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Chinese President Xi Jinping calls situation serious as China scrambles to contain virus

President of China Xi Jinping. (Kremlin/Released)

As Chinese President Xi Jinping issued a public warning Saturday of “serious” concerns over the deadly coronavirus outbreak, officials in the epicenter of Wuhan scrambled for more beds amid chaos at local hospitals, with the effects rippling across China and beyond.

In Beijing, tourist attractions, including exhibitions at the Summer Palace and parts of the Great Wall, were closed indefinitely. Ice skating rinks popular with locals were also shut down.

The U.S. State Department urged Americans not to travel to Wuhan, a city of 11 million in central China that has been under lockdown since Thursday, with all trains, buses and airplane flights suspended. Beginning Sunday, most private vehicle use was banned in downtown Wuhan and surrounding cities were also placed under lockdown.

Early Sunday, Chinese officials announced that the death toll from the virus, which is believed to have jumped from animals to humans at a seafood and wildlife market, has increased to 56 people, almost all in Hubei province, where Wuhan is the capital. Most of those who have died were elderly, but a 36-year-old man succumbed to the virus last week, and a healthcare worker was also reported among the fatalities.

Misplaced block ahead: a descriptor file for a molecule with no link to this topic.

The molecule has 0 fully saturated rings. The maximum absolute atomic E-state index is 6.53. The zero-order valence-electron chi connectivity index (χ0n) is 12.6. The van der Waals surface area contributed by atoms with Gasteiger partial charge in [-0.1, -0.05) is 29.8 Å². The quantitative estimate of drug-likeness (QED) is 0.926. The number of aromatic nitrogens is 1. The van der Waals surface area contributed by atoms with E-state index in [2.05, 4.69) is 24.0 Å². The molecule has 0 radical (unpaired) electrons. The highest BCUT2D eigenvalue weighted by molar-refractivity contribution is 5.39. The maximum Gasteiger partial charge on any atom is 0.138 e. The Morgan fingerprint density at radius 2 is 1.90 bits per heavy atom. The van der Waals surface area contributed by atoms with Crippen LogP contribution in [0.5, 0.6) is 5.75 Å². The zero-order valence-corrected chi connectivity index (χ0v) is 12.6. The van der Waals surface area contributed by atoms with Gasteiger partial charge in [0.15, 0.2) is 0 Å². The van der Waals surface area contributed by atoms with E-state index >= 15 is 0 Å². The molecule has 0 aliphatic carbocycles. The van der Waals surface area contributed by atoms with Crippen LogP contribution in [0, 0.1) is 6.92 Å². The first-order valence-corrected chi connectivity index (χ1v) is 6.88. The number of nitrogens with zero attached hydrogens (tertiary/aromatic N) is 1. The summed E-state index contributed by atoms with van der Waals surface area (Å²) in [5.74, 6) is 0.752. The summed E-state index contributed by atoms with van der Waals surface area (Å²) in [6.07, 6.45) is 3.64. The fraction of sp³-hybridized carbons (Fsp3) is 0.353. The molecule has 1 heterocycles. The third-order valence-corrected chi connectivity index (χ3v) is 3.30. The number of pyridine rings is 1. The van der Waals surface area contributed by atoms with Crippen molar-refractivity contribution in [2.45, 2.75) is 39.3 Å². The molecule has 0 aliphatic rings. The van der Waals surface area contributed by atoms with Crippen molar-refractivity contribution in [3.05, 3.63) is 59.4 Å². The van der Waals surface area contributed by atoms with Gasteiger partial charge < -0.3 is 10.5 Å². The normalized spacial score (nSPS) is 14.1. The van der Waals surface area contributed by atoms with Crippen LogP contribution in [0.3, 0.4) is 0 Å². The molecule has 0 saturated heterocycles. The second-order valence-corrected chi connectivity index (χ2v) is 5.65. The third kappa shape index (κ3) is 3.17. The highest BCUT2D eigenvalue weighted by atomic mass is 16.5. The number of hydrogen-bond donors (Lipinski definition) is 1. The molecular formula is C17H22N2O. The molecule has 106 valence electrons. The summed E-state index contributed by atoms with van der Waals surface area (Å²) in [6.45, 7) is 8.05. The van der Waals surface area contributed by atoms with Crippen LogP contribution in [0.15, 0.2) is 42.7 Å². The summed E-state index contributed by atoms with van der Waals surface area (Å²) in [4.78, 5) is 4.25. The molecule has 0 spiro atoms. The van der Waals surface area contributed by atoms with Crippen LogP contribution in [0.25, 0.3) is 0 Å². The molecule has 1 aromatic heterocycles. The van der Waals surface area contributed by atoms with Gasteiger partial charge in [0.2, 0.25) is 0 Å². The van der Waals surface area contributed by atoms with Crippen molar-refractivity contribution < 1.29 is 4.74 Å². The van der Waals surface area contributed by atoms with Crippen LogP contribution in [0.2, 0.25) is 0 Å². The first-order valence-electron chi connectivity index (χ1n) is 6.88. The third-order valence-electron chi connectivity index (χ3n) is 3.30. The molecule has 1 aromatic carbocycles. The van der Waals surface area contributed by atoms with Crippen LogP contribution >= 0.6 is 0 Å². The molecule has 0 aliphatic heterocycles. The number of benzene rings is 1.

In total, the National Health Committee reported 1,975 confirmed cases in China, including 324 severe cases.

The outbreak intensified as millions of Chinese were traveling for the Lunar New Year holiday, dampening celebrations around the country on Saturday. Earlier in the week, many Chinese had already gone to their hometowns to be with family or boarded planes for vacations abroad. Cases have been confirmed in South Korea, Japan and other locations in Asia, with Australia and Malaysia reporting their first cases Saturday. Most of the patients had recently been to Wuhan.

Chinese travel agencies have been told to halt all group tours, the state-owned English-language China Daily newspaper reported, citing the China Assn. of Travel Services.

In Hong Kong, city leader Carrie Lam said her government would raise its response to the highest emergency level and shutter primary and secondary schools for two more weeks beyond the coming week’s Lunar New Year. Lam also said that direct flights and trains from Wuhan would be blocked.

With five cases of the illness reported in Hong Kong, a marathon that was expected to draw 70,000 participants Feb. 9 was canceled, the South China Morning Post newspaper reported.

Two cases have been diagnosed in the U.S., one in Washington state and one in Chicago. The Chicago patient is a woman in her 60s who had recently returned from Wuhan and had not had significant contact with anyone beyond her household, said Allison Arwady, commissioner of the Chicago Department of Public Health.

The first coronavirus cases in Europe have also been confirmed, with three patients being treated in French hospitals. All three had recently traveled to China; they were reportedly doing well, according to officials.